To what extent can the period of Conservative dominance between 1951 and 1964 be viewed as the 'thirteen wasted years'?.
Prior to the 1964 election, Labour's campaign described the period of 1951 – 1964 as the 'thirteen wasted years'. Macmillan, Conservative prime minister 1957 – 63, contradicts Labour's view as when he famously said the people had "never had it so good". However, t There are reasons to suggest agree with Labour's smear can be argued to some extent. Nonetheless, several economical, political and social factors support Macmillan's statement.
How far did Britons' living standards between 1951 and 1964, suggest ing whether that those years were 'thirteen wasted years'?.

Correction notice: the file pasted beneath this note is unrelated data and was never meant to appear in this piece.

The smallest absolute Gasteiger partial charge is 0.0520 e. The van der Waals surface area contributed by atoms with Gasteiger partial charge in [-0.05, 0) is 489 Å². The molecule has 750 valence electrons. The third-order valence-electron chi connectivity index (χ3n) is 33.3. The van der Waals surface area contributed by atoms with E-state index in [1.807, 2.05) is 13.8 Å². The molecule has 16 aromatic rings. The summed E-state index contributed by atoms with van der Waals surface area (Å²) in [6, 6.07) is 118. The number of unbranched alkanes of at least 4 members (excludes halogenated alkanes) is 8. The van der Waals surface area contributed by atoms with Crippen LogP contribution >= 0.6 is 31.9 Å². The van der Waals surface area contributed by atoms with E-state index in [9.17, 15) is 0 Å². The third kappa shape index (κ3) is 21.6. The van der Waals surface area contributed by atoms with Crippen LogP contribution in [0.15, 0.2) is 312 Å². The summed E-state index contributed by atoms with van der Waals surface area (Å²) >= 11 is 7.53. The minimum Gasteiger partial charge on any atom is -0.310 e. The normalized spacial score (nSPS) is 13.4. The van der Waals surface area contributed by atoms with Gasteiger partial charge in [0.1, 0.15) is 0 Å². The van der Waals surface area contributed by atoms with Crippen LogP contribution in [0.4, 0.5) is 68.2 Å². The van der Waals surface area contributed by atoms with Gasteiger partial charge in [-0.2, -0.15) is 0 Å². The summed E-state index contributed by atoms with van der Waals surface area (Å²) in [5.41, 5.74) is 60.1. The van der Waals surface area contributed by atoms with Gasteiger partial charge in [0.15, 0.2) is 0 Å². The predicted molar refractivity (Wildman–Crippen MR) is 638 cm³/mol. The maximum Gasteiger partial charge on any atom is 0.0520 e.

During the 1950s, the country was riding off of the enjoying a post-war boom. Men's weekly wages rose from £8.30 in 1951 to £15.35 in 1961. Thise increase of wages helped civilians the population save more and buy more, including vehicles. Home ownership became more accessible as mortgages were became cheaper than evermore affordable. Under Macmillan, who was previously housing minister, 300,000 new houses were built as promised per year, as well as the rapid expansion of new towns, such as Stevenage. This largely benefitted those at the lower endbottom end of the lower middle class, as they had a bigger dispensable income. Food rationing ended in 1954, which improved people's living standards dramatically. There was a surge in ownership of consumer goods – televisions, washing machines, refrigerators and new furniture. The new sign ofThis affluence gained through a rise in disposable income, prior to during the economic boom and through dispensable income, shows that people's lives financially improved financially. In regards toThis improvement in living standards during ; the Conservative period dominance should not be viewedsupports the view that these were not as "thirteen wasted years" .